Celebration Ale is an India Pale Ale (IPA) made with a twist. It is brewed in late fall using hops just recently harvested from the fields.  These newly picked hops, although dry by the time they are used, provide a fresh flavor and aroma that can’t be duplicated.  The beer would have a very different character if these same hops were allowed to dry for six to nine months.  The brewermaster uses a blend of Cascade, Centennial and Chinook hops that together provide plenty of bitterness with a moderate amount of hop aroma. The combination produces a bitterness level of 65 IBUs, which is at the high end of the bitterness scale for an IPA, as well as for most beers, with the exception of barley wine.  Celebration Ale, however, it is not a “hop bomb” that grabs your tongue and squeezes.  Rather, it is a skillful blending of fresh hops, and two row pale malt and caramalt that yields a delicious and flavorful beer.  Additionally, Celebration Ale is bottled conditioned meaning a small amount of sugar and yeast are added to the bottle before it is capped to induce a secondary fermentation that produces natural carbonation and provides additional life on the shelf.

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Make it a Beer Vacation in 2014

Posted by Alan Horton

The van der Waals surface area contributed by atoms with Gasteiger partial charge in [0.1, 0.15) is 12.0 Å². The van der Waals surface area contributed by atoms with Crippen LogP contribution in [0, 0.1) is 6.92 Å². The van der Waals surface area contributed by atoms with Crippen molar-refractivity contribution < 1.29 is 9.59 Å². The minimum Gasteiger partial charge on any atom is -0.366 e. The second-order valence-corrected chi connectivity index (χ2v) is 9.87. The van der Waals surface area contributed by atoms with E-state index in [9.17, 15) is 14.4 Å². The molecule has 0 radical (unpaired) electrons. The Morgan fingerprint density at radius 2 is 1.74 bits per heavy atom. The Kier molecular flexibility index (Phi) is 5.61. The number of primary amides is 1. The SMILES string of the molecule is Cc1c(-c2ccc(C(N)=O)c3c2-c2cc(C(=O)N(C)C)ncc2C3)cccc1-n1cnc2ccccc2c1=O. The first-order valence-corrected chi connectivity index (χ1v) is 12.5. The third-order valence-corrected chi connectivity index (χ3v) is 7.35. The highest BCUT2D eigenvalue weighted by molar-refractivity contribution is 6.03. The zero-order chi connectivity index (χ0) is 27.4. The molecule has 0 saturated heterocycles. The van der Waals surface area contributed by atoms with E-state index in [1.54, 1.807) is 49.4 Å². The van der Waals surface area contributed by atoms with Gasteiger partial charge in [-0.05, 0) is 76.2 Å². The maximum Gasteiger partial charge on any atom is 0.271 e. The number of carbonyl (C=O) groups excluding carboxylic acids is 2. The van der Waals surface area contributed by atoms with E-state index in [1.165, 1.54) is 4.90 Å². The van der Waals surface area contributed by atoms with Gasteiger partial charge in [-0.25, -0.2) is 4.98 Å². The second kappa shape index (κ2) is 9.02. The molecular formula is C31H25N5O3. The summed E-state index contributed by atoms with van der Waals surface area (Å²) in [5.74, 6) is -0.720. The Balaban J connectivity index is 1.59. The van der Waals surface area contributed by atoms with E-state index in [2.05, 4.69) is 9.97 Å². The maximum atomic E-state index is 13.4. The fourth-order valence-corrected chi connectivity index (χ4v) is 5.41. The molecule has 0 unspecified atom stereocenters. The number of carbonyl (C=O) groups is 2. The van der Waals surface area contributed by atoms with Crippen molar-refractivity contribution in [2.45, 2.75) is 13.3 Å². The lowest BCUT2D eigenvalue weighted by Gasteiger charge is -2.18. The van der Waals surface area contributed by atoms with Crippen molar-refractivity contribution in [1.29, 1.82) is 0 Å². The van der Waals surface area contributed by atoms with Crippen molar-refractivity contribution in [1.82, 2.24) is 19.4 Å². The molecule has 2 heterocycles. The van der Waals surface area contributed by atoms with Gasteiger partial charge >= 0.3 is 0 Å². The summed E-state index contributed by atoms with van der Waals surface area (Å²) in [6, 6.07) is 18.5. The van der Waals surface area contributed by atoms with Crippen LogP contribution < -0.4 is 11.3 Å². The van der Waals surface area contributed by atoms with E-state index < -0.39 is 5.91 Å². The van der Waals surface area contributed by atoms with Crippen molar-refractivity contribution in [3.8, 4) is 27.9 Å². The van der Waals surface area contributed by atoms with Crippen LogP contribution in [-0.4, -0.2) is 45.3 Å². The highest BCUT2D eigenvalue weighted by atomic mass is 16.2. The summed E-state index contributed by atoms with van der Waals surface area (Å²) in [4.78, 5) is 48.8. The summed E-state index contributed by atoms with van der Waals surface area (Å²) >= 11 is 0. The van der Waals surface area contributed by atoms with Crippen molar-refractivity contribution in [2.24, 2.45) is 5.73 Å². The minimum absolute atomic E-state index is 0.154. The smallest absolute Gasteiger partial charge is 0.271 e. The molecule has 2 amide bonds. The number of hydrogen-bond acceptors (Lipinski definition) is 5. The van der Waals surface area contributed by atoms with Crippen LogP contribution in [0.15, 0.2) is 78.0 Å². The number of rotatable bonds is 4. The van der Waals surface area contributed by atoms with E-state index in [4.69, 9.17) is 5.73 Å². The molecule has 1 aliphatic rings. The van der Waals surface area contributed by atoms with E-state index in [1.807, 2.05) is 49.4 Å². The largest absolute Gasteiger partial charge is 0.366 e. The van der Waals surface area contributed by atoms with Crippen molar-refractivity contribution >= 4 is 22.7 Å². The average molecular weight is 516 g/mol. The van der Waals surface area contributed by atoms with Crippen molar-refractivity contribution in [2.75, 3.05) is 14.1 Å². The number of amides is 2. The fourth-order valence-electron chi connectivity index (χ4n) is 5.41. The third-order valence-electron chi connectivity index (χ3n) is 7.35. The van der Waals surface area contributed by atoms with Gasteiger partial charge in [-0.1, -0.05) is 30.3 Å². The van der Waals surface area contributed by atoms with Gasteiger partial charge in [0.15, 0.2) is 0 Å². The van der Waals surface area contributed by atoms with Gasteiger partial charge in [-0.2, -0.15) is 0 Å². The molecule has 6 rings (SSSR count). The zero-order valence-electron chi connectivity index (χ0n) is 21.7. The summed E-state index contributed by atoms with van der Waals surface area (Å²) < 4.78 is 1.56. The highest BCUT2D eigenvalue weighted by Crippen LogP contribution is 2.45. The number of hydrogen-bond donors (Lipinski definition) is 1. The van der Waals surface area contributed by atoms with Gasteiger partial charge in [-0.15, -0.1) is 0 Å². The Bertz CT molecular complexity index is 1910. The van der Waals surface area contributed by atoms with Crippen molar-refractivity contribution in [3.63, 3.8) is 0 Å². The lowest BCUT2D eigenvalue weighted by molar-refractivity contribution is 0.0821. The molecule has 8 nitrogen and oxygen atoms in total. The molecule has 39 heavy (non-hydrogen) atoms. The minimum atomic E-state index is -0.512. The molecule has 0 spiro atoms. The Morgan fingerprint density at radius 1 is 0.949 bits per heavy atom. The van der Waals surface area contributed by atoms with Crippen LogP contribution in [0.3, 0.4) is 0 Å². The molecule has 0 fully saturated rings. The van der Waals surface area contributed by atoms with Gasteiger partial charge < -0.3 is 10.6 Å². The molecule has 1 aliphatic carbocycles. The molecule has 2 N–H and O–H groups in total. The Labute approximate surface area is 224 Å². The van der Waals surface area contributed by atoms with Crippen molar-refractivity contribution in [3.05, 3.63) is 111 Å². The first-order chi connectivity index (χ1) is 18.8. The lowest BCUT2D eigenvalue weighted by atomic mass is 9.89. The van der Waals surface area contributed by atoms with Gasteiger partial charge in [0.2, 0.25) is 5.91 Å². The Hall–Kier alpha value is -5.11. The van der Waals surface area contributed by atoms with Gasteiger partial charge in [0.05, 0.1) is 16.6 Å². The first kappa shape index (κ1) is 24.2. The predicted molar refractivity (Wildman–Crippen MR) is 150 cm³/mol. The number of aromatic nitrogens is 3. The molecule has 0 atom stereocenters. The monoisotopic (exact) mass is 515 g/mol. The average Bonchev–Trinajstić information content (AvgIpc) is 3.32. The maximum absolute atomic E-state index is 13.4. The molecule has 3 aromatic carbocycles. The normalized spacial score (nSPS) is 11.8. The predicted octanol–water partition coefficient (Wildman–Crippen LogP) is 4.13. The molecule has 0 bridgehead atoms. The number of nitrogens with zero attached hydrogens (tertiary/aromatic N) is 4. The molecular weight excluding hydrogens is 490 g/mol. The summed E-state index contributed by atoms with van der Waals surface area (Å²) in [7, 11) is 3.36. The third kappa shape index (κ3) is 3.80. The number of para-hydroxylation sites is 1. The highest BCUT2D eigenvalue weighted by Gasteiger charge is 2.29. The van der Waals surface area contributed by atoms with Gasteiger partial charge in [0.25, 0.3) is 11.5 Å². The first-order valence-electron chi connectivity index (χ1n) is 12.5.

Alan Horton
Al Horton retired after 27 years with Bob Hall LLC, a beer distributor in Upper
User is currently offline
on Wednesday, 18 December 2013
in January 2014 Editions

Do you need to get away? Are you tired of vacationing in the same place year after year?  If you answered yes to these questions, maybe your first resolution for the New Year should be to plan something new, fun and completely different - so, why not take a beer vacation?  A beer vacation can take you to some never before visited place like Belgium with its unending variety of beer styles, or it might be an adventure closer to home visiting local microbreweries within a day or weekend’s drive.  In either case, the options for a beer vacation are almost limitless.

Vacations are tonic for the soul.  They provide us a mental break from the everyday routine of life. They refresh and recharge us so that we return more energetic and renewed about our lives and our jobs. They can be used as learning experiences or simply as a way to relax. The nice thing about taking a beer vacation is you can do it with family, with friends or all by yourself.  The only rule is there is no rule.

If vacations are meant to fun, then a beer vacation should be a hoot and a really cool thing to do. There are new places to visit and new things to see along the way, while having the opportunity to stop and savor new unfamiliar brews.  And, as beer drinking is a social event, meeting new people may turn out to be the most fun and rewarding part of all.